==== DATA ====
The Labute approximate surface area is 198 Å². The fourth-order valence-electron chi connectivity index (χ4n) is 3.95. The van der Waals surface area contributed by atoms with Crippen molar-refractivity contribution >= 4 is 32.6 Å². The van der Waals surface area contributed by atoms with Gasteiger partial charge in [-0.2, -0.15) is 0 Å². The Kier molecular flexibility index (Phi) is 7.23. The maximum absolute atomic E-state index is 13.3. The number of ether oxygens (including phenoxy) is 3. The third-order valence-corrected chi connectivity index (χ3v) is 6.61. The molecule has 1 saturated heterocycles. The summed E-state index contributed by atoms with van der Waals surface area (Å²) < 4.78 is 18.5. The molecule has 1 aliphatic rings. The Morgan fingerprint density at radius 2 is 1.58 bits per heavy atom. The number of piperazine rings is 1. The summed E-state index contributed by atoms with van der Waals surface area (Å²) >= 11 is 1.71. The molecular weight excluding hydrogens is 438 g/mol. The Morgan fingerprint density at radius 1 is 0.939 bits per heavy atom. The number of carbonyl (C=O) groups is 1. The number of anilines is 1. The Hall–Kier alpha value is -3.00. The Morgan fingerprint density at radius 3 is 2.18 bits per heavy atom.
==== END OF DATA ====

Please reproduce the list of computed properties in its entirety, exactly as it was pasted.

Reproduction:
The Labute approximate surface area is 198 Å². The fourth-order valence-electron chi connectivity index (χ4n) is 3.95. The van der Waals surface area contributed by atoms with Crippen molar-refractivity contribution >= 4 is 32.6 Å². The van der Waals surface area contributed by atoms with Gasteiger partial charge in [-0.2, -0.15) is 0 Å². The Kier molecular flexibility index (Phi) is 7.23. The maximum absolute atomic E-state index is 13.3. The number of ether oxygens (including phenoxy) is 3. The third-order valence-corrected chi connectivity index (χ3v) is 6.61. The molecule has 1 saturated heterocycles. The summed E-state index contributed by atoms with van der Waals surface area (Å²) < 4.78 is 18.5. The molecule has 1 aliphatic rings. The Morgan fingerprint density at radius 2 is 1.58 bits per heavy atom. The number of piperazine rings is 1. The summed E-state index contributed by atoms with van der Waals surface area (Å²) >= 11 is 1.71. The molecular weight excluding hydrogens is 438 g/mol. The Morgan fingerprint density at radius 1 is 0.939 bits per heavy atom. The number of carbonyl (C=O) groups is 1. The number of anilines is 1. The Hall–Kier alpha value is -3.00. The Morgan fingerprint density at radius 3 is 2.18 bits per heavy atom.